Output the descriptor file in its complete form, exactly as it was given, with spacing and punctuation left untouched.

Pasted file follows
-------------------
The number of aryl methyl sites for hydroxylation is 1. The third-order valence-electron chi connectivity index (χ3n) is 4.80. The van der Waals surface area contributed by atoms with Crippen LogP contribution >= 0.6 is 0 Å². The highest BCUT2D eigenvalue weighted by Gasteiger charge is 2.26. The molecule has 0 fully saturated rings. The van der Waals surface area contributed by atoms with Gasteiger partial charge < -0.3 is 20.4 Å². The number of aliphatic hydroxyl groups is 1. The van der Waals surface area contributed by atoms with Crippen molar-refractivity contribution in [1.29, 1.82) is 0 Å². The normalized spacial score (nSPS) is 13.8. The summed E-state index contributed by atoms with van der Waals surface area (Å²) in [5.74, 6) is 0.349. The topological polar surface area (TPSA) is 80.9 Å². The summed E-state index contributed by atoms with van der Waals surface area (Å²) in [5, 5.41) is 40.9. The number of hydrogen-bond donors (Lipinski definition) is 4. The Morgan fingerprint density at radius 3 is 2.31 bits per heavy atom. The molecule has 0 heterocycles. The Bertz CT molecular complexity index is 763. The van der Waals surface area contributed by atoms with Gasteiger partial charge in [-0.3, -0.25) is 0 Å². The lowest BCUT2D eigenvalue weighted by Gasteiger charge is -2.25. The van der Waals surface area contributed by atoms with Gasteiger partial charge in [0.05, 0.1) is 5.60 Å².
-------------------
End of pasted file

The number of aryl methyl sites for hydroxylation is 1. The third-order valence-electron chi connectivity index (χ3n) is 4.80. The van der Waals surface area contributed by atoms with Crippen LogP contribution >= 0.6 is 0 Å². The highest BCUT2D eigenvalue weighted by Gasteiger charge is 2.26. The molecule has 0 fully saturated rings. The van der Waals surface area contributed by atoms with Gasteiger partial charge < -0.3 is 20.4 Å². The number of aliphatic hydroxyl groups is 1. The van der Waals surface area contributed by atoms with Crippen molar-refractivity contribution in [1.29, 1.82) is 0 Å². The normalized spacial score (nSPS) is 13.8. The summed E-state index contributed by atoms with van der Waals surface area (Å²) in [5.74, 6) is 0.349. The topological polar surface area (TPSA) is 80.9 Å². The summed E-state index contributed by atoms with van der Waals surface area (Å²) in [5, 5.41) is 40.9. The number of hydrogen-bond donors (Lipinski definition) is 4. The Morgan fingerprint density at radius 3 is 2.31 bits per heavy atom. The molecule has 0 heterocycles. The Bertz CT molecular complexity index is 763. The van der Waals surface area contributed by atoms with Gasteiger partial charge in [-0.3, -0.25) is 0 Å². The lowest BCUT2D eigenvalue weighted by Gasteiger charge is -2.25. The van der Waals surface area contributed by atoms with Gasteiger partial charge in [0.05, 0.1) is 5.60 Å².